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Sloly Was In Trouble
The former Ottawa police chief gives his version
In Taffy Brodesser-Akner’s 2019 novel Fleishman Is In Trouble, which will soon be a miniseries starring Jesse Eisenberg and Claire Danes, most of the novel is about Toby Fleishman, a young physician, reeling after his estranged wife Rachel drops their children off at his place and vanishes. The kids cramp his style as a born-again single! It’s unfair!
Only in the book’s home stretch do we find out what’s been happening to Rachel.
At the Public Order Emergency Commission on Wellington Street, everyone has been talking about Peter Sloly for two weeks. Senior members of his command marvel at the way he micromanaged. Federal and provincial police, hovering at the edges of the siege, wonder why Sloly didn’t call them in. Brenda Lucki and Thomas Carrique, commissioners of the RCMP and the Ontario Provincial Police, share a few LOLs by text message. Lucki tells Carrique the feds had lost faith in Sloly by Feb. 5, the second weekend of the mess. Outgunned, outmanned, outnumbered, outplanned.
And now here was Peter Sloly himself.
I liked him.
The former Chief of the Ottawa Police Service was born in Kingston, Jamaica two weeks after I was born in 1966. His CV, which was posted to the commission website, carries the motto “Others before self, compassion for all.” In his late teens and early 20s he played professional soccer in Toronto. He still has an athlete’s poise. He lists eight higher-education institutions he attended, from St. Francis Xavier University to the FBI Academy at Quantico, Virginia. For 18 years he worked his way up in the Toronto Police Service, ending in 2016 as Deputy Chief. He had a senior role at Deloitte, the blue-chip consultancy, for a time after 2016. Since he resigned on Feb. 15, he’s been a “Visiting Fellow and Change-Maker-in-Residence” at Massey College, which retains its venerable role as a soft place to land for Canadian leaders who find themselves low on luck.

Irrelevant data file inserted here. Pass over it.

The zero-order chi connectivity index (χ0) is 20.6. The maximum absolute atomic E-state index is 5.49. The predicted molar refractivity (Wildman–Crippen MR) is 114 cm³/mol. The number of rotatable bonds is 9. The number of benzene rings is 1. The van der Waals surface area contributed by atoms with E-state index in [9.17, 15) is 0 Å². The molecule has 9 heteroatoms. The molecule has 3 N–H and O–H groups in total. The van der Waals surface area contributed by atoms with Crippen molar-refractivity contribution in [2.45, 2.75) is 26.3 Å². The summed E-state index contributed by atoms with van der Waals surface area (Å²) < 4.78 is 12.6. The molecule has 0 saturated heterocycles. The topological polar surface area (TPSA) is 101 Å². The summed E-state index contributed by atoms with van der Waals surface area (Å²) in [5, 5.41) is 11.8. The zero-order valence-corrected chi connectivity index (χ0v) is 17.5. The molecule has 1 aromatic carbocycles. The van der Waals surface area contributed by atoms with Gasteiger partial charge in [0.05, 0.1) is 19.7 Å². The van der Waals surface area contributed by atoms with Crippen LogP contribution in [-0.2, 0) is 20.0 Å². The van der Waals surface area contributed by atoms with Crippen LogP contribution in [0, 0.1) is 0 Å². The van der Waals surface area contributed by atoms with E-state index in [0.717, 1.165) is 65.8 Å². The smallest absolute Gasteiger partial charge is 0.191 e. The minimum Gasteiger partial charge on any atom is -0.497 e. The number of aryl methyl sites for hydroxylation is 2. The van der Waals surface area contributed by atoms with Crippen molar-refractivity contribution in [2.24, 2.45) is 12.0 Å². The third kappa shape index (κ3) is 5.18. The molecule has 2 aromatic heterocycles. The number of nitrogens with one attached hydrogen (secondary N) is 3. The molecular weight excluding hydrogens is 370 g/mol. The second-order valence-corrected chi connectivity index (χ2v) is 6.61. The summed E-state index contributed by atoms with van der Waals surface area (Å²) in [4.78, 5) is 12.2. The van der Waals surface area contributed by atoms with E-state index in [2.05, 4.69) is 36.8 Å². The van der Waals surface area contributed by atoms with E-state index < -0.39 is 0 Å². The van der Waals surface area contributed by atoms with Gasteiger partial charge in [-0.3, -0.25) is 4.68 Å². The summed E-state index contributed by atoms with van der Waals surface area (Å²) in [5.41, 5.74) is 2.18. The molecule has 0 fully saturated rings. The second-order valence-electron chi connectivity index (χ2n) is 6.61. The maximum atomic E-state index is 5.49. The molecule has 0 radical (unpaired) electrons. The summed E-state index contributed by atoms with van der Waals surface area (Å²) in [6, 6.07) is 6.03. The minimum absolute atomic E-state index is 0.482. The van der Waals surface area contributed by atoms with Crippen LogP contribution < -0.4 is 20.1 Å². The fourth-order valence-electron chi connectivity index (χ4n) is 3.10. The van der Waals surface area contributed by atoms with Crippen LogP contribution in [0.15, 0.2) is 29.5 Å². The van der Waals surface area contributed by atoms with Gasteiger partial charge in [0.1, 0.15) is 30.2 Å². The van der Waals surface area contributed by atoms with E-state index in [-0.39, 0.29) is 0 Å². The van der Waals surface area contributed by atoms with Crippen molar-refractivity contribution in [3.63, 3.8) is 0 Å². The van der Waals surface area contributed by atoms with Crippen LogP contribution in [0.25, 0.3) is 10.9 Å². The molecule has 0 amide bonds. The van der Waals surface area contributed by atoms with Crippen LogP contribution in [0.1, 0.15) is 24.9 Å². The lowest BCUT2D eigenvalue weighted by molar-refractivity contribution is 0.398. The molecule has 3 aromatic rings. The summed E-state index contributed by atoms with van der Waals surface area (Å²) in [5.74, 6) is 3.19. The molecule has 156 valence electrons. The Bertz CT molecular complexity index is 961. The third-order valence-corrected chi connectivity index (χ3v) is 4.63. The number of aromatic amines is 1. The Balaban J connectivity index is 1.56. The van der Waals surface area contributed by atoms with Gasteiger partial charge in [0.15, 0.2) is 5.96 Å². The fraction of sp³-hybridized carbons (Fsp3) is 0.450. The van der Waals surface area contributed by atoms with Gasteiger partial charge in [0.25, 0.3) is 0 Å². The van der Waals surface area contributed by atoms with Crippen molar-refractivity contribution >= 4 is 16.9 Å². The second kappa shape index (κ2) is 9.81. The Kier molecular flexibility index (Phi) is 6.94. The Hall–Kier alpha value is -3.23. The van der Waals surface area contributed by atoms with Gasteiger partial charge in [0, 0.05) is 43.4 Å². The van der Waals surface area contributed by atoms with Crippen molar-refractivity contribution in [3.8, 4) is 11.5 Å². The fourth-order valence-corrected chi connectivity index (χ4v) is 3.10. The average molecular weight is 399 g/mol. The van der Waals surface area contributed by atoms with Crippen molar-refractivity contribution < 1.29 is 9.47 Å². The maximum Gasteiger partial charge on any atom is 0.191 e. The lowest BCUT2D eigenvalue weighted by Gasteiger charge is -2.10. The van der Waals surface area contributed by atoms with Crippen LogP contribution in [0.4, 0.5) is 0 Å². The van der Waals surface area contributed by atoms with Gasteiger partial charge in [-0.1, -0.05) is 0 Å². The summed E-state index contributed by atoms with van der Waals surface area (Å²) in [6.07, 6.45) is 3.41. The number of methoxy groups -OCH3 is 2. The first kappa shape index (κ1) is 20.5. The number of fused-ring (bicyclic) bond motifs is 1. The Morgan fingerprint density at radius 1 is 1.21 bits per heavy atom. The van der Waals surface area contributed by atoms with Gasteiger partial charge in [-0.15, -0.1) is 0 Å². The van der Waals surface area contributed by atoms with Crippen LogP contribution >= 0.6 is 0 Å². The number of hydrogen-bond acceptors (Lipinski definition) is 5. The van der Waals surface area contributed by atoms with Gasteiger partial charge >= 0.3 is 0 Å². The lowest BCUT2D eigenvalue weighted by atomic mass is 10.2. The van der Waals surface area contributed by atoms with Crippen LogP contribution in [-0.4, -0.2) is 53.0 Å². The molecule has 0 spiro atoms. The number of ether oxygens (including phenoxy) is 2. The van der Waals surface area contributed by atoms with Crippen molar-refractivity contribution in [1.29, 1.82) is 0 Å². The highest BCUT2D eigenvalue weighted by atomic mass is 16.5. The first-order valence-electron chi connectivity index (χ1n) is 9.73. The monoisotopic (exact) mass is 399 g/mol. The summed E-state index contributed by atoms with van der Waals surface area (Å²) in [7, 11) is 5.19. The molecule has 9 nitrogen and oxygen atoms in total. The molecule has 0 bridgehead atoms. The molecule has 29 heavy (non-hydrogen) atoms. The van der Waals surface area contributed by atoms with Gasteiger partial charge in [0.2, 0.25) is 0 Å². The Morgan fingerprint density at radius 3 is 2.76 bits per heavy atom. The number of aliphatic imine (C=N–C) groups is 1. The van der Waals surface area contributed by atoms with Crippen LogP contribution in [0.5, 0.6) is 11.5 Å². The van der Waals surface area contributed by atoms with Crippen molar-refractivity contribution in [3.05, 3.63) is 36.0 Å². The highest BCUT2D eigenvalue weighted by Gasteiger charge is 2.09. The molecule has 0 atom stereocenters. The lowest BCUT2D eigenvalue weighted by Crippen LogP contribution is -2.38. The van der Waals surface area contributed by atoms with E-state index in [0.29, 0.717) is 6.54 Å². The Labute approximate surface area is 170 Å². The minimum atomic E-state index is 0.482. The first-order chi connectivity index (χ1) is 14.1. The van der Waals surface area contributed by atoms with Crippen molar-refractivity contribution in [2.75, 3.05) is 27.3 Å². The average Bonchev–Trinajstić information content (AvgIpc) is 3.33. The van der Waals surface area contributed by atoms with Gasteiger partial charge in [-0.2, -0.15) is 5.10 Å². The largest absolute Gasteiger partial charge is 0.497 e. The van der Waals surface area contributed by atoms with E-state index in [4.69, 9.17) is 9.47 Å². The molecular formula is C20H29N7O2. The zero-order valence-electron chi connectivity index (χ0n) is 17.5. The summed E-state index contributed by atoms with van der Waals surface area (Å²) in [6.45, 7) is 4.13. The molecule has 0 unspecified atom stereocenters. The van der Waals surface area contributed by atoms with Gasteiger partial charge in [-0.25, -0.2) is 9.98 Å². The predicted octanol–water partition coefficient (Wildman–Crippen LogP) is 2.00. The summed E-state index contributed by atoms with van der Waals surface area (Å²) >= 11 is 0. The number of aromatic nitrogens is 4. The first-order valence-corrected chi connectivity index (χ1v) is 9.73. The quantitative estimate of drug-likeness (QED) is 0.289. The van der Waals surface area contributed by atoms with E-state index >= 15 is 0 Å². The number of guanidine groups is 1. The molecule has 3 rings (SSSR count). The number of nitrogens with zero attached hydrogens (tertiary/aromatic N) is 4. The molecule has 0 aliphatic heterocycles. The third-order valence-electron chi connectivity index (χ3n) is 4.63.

Sloly doesn’t appear to have worked in Ottawa before 2019. In testimony on Friday, he briefly had to reflect on which lane of Wellington Street he had tried hardest to keep clear in the early stages of the convoy occupation. “I always get this confused,” he said. He settled on the south lane. This is a common stumbling block for outsiders. Toronto and Montreal were built northward from their waterfronts (not really, in Montreal’s case, but Montrealers use “north” to designate an odd sideways direction that can’t be drawn on traditional maps). Ottawa’s Centretown extends south from the Ottawa River. The city feels upside down if you didn’t grow up here. That feeling never really goes away.
Sloly is poised, earnest and a better talker than almost anyone who has testified so far to Commissioner Paul Rouleau. He was careful to open any discussion of any colleague with praise. (The discussion normally got more complicated later.) He frequently paused his testimony so official-language interpreters could catch up. He wore a poppy in his lapel, which got me wondering. I learn that the Royal Canadian Legion advises Canadians to start wearing a poppy on the last Friday in October. Which this was.
It was a day later before I managed to put my finger on another incongruity. Sloly was the first witness in several days who wasn’t wearing a dress uniform. It’s because he is no longer a cop.
There’ll be no paywall on much of my coverage from the convoy commission, but I’m always grateful when readers choose to become free or paid subscribers.
One more thing became progressively more apparent as Friday wore on: Sloly comes from outside the Ottawa Police Service and the community it serves. His lieutenants during the mess, Patricia Ferguson and Steve Bell, each have 30 years of policing experience in Ottawa. Bell had applied for the chief’s job and been passed over in favour of this guy, who still doesn’t pronounce “Rideau” like a local.
Whatever else went on in the three weeks between the convoy’s approach in late January and Sloly’s resignation on Feb. 15, clearly there were elements of a culture clash. An outsider directing insiders. Book-smart meets street-smart. Much of their mutual incomprehension persists.